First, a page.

KOREA. Contemporary Art from South and North Korea
OPENING RECEPTION PROGRAM ON SEPTEMBER 30, 2015
5:30 – 6:00: Opening Remarks by Cathy Schlund-Vials, Director of Asian and Asian American Studies Institute / Followed by an Introduction to and Dialogue with the Curator of the exhibition, Heng-Gil Han
6:00 – 7:00: Gallery Tour of Exhibition with Curator and Artists attending the Opening
7:00 – 7:30: Intermission
7:30 – 8:20: “DRUM KOREA” Percussion Performance / Chamber Stage – Jorgensen Center for the Performing Arts
Venue: THE JORGENSEN GALLERY, UCONN-STORRS
2132 Hillside Road, Unit 3104, University of Connecticut, Storrs, Connecticut 06269-3104.
ABOUT THE EXHIBITION
“KOREA” presents work by South and North Korean artists in juxtaposition along with work by international artists. South Korean artists include Ildan Choi, Sungho Choi, Henry Kim, Myong Hi Kim, Tcha-sup Kim, Kakyoung Lee, Kelvin K. Park, Yooah Park, and Sungsook Setton while North Korean artists are Chang-ho Choi, Gye-keun Choi, Chang-mo Chung, In-soo Pang, Chang Ri, Young Sunu, and others. International artists include Nick Bonner, Debby Branch, and an artist collective, Lily and Honglei. To enrich the context, the exhibition also collects some items from North Korea such as art related books, posters, and stamps. The exhibition does not attempt to intervene in any political matters. Focused only on art, the exhibition is a comparative study that attempts not only to explore arts from the two Koreas, but also to provoke a critical reflection on current international exhibitions that, driven by the force of the global art market, stylize contemporary art, which in turn increasingly becomes homogeneous in appearance. Still, the exhibition opens up a philosophical discourse on the possibility of writing about a deep continuity of perpetually altering contemporary art that advances by the logic of contradiction. The exhibition sets a geographical limit to its investigation of the arts from Korea, which is not to promote Korean nationalism, but to examine a thermocline in contemporary art by looking at the fascinating narratives and frameworks of art from Korea.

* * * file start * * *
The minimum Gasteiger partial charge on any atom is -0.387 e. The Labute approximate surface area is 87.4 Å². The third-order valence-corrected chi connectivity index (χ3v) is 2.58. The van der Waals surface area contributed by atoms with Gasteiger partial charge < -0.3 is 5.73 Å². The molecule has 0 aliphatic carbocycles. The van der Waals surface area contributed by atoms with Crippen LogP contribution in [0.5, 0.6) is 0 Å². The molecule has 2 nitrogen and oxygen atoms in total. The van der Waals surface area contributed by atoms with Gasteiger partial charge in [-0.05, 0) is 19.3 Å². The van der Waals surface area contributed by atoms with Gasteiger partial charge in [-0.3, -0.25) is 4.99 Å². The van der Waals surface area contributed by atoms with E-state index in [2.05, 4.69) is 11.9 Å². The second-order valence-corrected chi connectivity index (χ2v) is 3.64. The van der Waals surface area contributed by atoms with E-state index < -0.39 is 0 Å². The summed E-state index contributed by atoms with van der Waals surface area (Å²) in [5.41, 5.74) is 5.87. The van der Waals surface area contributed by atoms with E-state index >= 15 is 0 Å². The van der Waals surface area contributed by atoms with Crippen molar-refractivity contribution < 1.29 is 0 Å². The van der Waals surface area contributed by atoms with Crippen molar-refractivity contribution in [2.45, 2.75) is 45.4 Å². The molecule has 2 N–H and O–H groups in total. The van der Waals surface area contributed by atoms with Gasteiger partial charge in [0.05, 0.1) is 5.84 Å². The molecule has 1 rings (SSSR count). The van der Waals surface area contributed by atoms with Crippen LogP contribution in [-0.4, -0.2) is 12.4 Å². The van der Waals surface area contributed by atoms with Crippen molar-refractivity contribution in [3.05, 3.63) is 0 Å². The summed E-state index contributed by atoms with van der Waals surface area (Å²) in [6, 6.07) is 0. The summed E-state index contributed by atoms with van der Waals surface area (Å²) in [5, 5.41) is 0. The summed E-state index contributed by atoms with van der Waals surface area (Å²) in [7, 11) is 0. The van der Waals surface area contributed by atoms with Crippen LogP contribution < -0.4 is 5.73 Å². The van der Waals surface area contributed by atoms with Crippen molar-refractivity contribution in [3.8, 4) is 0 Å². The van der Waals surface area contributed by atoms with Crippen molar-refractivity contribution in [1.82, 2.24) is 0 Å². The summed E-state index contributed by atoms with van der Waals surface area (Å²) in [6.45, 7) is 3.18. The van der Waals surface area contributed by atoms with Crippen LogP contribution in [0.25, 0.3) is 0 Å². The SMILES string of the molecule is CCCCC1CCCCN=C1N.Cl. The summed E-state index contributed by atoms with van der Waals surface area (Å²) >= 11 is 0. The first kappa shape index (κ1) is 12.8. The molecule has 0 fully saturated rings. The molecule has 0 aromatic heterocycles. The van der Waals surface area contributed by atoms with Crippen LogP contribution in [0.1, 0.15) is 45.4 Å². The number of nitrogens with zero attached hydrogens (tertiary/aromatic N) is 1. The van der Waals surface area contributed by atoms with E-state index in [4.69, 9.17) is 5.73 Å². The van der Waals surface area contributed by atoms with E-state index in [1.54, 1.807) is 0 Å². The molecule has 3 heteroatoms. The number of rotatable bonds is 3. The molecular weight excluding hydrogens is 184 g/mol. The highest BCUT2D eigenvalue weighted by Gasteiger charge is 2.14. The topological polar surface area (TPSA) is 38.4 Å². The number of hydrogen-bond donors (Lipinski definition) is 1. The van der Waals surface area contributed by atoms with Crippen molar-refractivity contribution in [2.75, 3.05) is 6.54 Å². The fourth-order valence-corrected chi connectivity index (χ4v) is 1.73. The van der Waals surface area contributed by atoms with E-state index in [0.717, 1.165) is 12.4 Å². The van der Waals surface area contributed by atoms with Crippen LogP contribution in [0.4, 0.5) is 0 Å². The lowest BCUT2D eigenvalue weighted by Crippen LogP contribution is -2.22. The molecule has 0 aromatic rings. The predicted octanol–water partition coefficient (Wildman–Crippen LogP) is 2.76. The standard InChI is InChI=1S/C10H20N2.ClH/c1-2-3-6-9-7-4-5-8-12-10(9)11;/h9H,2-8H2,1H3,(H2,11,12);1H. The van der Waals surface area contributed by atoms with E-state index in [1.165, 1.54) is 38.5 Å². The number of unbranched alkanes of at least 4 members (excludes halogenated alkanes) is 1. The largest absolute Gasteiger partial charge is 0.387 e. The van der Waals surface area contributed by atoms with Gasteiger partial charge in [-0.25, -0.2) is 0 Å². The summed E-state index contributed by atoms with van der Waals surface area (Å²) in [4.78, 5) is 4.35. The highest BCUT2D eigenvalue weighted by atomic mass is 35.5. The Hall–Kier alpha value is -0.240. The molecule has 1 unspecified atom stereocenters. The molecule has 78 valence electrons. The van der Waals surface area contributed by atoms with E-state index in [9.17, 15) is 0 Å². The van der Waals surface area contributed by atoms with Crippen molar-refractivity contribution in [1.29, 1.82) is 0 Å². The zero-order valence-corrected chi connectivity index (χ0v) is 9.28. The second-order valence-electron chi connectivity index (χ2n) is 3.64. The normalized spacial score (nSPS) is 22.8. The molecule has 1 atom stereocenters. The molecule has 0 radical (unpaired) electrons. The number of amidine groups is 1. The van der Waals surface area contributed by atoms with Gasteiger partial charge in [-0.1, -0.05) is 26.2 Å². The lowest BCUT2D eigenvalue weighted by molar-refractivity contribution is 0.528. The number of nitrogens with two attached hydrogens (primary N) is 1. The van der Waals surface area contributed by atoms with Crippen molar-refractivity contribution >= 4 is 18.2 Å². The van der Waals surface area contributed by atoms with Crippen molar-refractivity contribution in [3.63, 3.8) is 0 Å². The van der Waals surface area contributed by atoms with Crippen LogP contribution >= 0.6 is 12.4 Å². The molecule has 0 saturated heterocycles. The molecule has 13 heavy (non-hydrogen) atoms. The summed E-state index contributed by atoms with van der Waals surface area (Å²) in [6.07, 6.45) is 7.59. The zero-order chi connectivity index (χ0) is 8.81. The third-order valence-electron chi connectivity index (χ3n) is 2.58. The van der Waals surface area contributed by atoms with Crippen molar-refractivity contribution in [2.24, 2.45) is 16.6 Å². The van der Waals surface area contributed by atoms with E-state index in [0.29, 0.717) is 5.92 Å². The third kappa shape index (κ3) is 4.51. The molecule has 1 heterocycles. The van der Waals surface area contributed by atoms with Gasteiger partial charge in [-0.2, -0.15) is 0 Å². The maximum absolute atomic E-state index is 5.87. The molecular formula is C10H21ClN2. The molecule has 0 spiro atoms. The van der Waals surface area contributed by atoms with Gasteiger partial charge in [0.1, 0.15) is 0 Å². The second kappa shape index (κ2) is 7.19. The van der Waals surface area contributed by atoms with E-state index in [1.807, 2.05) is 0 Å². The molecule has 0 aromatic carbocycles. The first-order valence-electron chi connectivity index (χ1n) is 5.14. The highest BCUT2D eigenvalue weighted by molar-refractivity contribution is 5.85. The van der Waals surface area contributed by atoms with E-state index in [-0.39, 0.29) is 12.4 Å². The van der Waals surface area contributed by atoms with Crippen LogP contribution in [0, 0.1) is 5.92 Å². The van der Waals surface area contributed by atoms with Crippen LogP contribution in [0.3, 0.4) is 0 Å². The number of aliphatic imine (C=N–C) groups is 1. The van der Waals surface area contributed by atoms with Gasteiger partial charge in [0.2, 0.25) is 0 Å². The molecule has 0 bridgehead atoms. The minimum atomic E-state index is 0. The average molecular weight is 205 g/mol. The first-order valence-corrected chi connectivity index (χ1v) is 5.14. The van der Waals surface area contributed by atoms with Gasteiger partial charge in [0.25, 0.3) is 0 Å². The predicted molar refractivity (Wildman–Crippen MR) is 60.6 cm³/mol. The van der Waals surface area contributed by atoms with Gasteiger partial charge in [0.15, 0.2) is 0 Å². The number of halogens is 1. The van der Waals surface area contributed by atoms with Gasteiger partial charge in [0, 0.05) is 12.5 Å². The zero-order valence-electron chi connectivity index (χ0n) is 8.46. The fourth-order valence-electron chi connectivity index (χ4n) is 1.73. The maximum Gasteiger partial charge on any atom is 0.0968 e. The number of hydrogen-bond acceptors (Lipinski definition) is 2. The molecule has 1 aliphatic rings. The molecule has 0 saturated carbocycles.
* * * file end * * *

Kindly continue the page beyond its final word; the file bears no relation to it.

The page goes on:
ABOUT “DRUM KOREA”
To enhance the public experience of the exhibition, the Jorgensen Center for the Performing Arts specially offers “Drum Korea” as a part of the exhibition’s Opening program, presenting a set of Korean percussion music. The repertoire includes Moon Gut (a traditional ritual music that performers play when entering the stage), Jindo Bukchoom (a Korean traditional drum dance performed by farmers), Samdo Sul Changgo (a percussion music widely spread in southern South Korea), and Samdo Samulnori (an ensemble of four percussion instruments). The concert is performed by the New York Korean Traditional Marching Band, a professional Korean traditional percussion group based in Flushing, New York. Members of the band include Chunseung Lee, Sangyul Lee, and Maggie Kim.
The exhibition and its programs are fruits of yearlong collaboration with the Jorgensen Center for the Performing Arts and the Asian and Asian American Studies Institute in the College of Liberal Arts and Sciences at the University Connecticut. The exhibition, an improved edition of KOREA that was previously presented in 2014 at the FiveMyles in Brooklyn, NY, will run through December 11, 2015.
FOR MORE INFORMATION, PLEASE CONTACT:
Professor Cathy Schlund-Vials, Director
Asian and Asian American Studies Institute / CLAS
University of Connecticut
354 Mansfield Road, Unit 1091
Storrs, CT 06269-1091
PH: (860) 486-9412
Rodney Rock, Director
Jorgensen Center for the Performing Arts
University of Connecticut
2132 Hillside Road, Unit-3104
Storrs, CT 062679-3104
Heng-Gil Han at firstname.lastname@example.org
-from, Heng-Gil Han, the director of Korea Art Forum
Lily & Honglei art studio is invited to participate the exhibition with video ‘Moon’-
In the video Moon, the lunar phases are looked upon through a poetic lens. In Far Eastern culture, such phases symbolize the elusiveness of fate as well as both the separation and reunion of loved ones. By setting original ink painting works in motion, Moon presents a natural phenomenon in a manner that unveils an introspective human world – an approach is profoundly inspired by traditional Chinese poetry and art. A reflection upon humanity, conflict, loss, and hope is drawn through space and time as a dreamscape of inner emotions merged with the natural world. The film is comprised of a series of Chinese ink paintings on rice paper and could be projected on a variety of different surfaces such as a solid wall or a still pond of water. Both indoors and outdoors environments are fit within the scale of this project. (2014 © Lily & Honglei Art Studio. All rights reserved. )